The thought of using an acid based etching concoction and gearing up like I was going to make meth was scary and daunting.  Not that I know how to make meth.  Or even what it looks like.  Okay, I know the good stuff is a really pretty blue but that’s all I know.  I have no idea how to make it.  Really.  I barely passed chemistry.  It’s just that Mr. White was really safe and he wore all that gear and acid-staining my floor made me think of protective clothing which made me think of meth and …. oh, never mind.  Anyway, mostly I was scared I wouldn’t be able to do it.  That I would accidentally etch my walls or my legs or I would etch too much concrete or not enough.  I was scared it would be a failure. 

So I did a lot of research.   And even though the many You-Tube videos I watched didn’t say anything about not mixing box elder bug parts into the etching solution, and the can of stain didn’t mention anything about how to camouflage box elder legs when they become stuck in the stain, and the Valspar can didn’t tell me how to remove box elder shells from under the dried wet-look sealer, I decided to throw caution to the wind and go ahead with Heidi’s suggestion and stain the concrete floor in my future sewing room.  And I did.

Before I became a hunchback
As with every project, the preparation takes longer, is more arduous and offers absolutely no reward other than the hope of a happy ending – kind of like pregnancy.  First I had to scrape up all the paint stains and bits of leftover foam from past carpet and then scrub the floor on my hands and knees with a bristle brush.  The hardest part of all was slowly and agonizingly unfolding and raising my contorted body from a cold, hard concrete floor to an upright position. That’s when I wished I’d been more careful when I was painting the walls and ceilings…..and that I was younger. 
After I became a hunchback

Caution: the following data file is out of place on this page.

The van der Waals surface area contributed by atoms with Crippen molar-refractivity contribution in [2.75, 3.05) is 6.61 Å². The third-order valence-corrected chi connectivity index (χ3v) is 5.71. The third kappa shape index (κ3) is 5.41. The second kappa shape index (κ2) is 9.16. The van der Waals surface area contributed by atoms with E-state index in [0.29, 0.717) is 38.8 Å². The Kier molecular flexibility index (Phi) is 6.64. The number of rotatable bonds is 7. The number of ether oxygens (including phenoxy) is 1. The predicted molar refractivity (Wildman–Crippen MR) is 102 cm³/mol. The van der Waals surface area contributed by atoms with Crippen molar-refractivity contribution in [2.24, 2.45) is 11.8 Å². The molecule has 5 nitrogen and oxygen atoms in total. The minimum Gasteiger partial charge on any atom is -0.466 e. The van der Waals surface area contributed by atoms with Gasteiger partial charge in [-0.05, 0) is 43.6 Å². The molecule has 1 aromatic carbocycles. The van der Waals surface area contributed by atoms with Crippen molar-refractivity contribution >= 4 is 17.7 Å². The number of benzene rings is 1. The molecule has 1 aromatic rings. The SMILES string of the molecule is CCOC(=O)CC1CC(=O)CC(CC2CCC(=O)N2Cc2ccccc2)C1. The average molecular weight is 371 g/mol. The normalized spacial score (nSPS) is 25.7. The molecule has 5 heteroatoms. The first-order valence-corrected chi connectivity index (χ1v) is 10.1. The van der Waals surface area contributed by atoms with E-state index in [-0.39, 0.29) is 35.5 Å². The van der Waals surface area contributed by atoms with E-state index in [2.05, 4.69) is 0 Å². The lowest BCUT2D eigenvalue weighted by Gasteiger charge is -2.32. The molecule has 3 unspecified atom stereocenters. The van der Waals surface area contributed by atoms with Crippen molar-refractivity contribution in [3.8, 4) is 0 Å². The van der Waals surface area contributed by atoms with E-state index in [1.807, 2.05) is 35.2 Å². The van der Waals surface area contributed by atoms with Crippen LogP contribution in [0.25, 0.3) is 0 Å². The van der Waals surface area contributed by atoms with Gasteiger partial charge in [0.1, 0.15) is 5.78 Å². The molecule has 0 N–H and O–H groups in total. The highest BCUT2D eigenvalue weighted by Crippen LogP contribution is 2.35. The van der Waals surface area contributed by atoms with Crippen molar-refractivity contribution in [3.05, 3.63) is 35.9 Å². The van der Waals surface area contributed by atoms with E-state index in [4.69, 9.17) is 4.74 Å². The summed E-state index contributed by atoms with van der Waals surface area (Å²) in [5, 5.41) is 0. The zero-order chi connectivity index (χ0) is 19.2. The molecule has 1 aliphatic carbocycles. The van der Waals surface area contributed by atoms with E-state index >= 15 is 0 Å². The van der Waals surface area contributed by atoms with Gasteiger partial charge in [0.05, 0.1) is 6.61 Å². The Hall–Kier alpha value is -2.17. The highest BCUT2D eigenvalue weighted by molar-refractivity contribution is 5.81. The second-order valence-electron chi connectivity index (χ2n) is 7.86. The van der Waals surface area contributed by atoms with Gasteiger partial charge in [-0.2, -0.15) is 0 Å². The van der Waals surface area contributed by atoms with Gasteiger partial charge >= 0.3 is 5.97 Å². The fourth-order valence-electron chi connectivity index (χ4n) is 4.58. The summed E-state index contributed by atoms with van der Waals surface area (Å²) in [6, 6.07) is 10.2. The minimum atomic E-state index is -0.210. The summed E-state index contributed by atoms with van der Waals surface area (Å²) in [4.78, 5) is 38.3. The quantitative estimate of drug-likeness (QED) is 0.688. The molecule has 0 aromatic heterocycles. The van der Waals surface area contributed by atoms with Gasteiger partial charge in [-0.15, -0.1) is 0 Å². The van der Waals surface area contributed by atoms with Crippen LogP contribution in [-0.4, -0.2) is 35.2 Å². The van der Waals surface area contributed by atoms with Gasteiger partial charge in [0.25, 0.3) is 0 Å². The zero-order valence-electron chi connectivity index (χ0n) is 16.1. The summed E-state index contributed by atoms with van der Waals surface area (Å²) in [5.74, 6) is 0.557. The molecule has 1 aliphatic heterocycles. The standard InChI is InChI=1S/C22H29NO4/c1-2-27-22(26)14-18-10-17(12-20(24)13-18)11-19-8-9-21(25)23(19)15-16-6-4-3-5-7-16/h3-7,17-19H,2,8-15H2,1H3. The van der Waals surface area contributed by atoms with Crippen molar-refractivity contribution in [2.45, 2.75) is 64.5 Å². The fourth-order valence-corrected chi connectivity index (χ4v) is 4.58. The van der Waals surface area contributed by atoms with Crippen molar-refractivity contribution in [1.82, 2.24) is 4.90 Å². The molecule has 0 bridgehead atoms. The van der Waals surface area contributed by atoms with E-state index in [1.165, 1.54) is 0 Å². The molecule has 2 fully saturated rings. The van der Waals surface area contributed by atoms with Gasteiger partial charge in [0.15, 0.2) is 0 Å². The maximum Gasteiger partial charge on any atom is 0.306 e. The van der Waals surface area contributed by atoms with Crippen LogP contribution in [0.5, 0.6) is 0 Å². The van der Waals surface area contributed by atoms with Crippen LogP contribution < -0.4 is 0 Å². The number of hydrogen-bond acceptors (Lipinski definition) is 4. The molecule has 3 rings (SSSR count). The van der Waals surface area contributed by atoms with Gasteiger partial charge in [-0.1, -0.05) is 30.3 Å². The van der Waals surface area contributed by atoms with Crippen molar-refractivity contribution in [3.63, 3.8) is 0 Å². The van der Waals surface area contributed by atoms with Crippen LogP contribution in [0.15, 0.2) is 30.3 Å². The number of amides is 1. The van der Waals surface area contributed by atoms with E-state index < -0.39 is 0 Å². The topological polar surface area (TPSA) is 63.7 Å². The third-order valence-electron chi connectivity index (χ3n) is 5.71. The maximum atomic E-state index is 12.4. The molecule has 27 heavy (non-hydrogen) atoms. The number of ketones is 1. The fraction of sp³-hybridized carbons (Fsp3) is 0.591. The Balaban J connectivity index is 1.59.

Then I had to cover the walls with paper.  Here’s a tip for anybody who wants attempt their own acid staining project.  The best way to attach your paper is to position it about ¼ inch from the bottom of the wall and then tape the paper on the top and the bottom from the outside.  And if you are using heavy paper, like I did, use a LOT of tape.  Otherwise I suggest you begin developing a inspired list of swear words and put together some creative phrases so you will be able to draw upon them quickly when the top edge of the paper falls off as you’re trying to attach the bottom edge. 

 Once all the preparations were completed I donned my meth gear, gritted my teeth, crossed my gloved fingers, sprinkled the etching mixture on the floor, got down on my hands and knees, and scrubbed the mixture into the concrete.  I didn’t worry about any stray insects because I was happy to etch their little guts to death.  Here’s another tip.  Use a plastic sprinkling can that actually scatters an even spray of solution.  Not one that splashes big puddles. 

Spray with mist of water before slopping on the etching solution with defective sprinkling can.

Brush til the foam disappears or your body breaks--whichever comes first.